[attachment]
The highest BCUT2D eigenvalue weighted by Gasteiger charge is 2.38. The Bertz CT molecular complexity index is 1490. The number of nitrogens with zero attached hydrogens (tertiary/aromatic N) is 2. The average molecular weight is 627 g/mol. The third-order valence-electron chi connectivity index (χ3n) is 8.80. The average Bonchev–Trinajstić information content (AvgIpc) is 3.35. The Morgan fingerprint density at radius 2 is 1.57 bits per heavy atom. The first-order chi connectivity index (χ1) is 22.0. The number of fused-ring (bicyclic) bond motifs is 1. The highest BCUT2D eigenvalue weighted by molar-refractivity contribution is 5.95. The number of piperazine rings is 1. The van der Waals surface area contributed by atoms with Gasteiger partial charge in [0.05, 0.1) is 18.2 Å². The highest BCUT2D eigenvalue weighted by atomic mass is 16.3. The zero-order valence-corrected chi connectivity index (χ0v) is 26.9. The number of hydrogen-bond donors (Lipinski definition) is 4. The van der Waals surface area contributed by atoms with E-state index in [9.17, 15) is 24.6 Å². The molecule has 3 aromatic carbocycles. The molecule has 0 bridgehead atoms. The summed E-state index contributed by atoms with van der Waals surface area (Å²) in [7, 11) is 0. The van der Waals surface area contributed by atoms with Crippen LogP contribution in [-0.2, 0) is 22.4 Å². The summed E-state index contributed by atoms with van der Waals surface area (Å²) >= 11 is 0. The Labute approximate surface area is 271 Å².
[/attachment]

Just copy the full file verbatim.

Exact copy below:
The highest BCUT2D eigenvalue weighted by Gasteiger charge is 2.38. The Bertz CT molecular complexity index is 1490. The number of nitrogens with zero attached hydrogens (tertiary/aromatic N) is 2. The average molecular weight is 627 g/mol. The third-order valence-electron chi connectivity index (χ3n) is 8.80. The average Bonchev–Trinajstić information content (AvgIpc) is 3.35. The Morgan fingerprint density at radius 2 is 1.57 bits per heavy atom. The first-order chi connectivity index (χ1) is 22.0. The number of fused-ring (bicyclic) bond motifs is 1. The highest BCUT2D eigenvalue weighted by molar-refractivity contribution is 5.95. The number of piperazine rings is 1. The van der Waals surface area contributed by atoms with Gasteiger partial charge in [0.05, 0.1) is 18.2 Å². The highest BCUT2D eigenvalue weighted by atomic mass is 16.3. The zero-order valence-corrected chi connectivity index (χ0v) is 26.9. The number of hydrogen-bond donors (Lipinski definition) is 4. The van der Waals surface area contributed by atoms with E-state index in [9.17, 15) is 24.6 Å². The molecule has 3 aromatic carbocycles. The molecule has 0 bridgehead atoms. The summed E-state index contributed by atoms with van der Waals surface area (Å²) in [7, 11) is 0. The van der Waals surface area contributed by atoms with Crippen LogP contribution in [-0.2, 0) is 22.4 Å². The summed E-state index contributed by atoms with van der Waals surface area (Å²) >= 11 is 0. The Labute approximate surface area is 271 Å².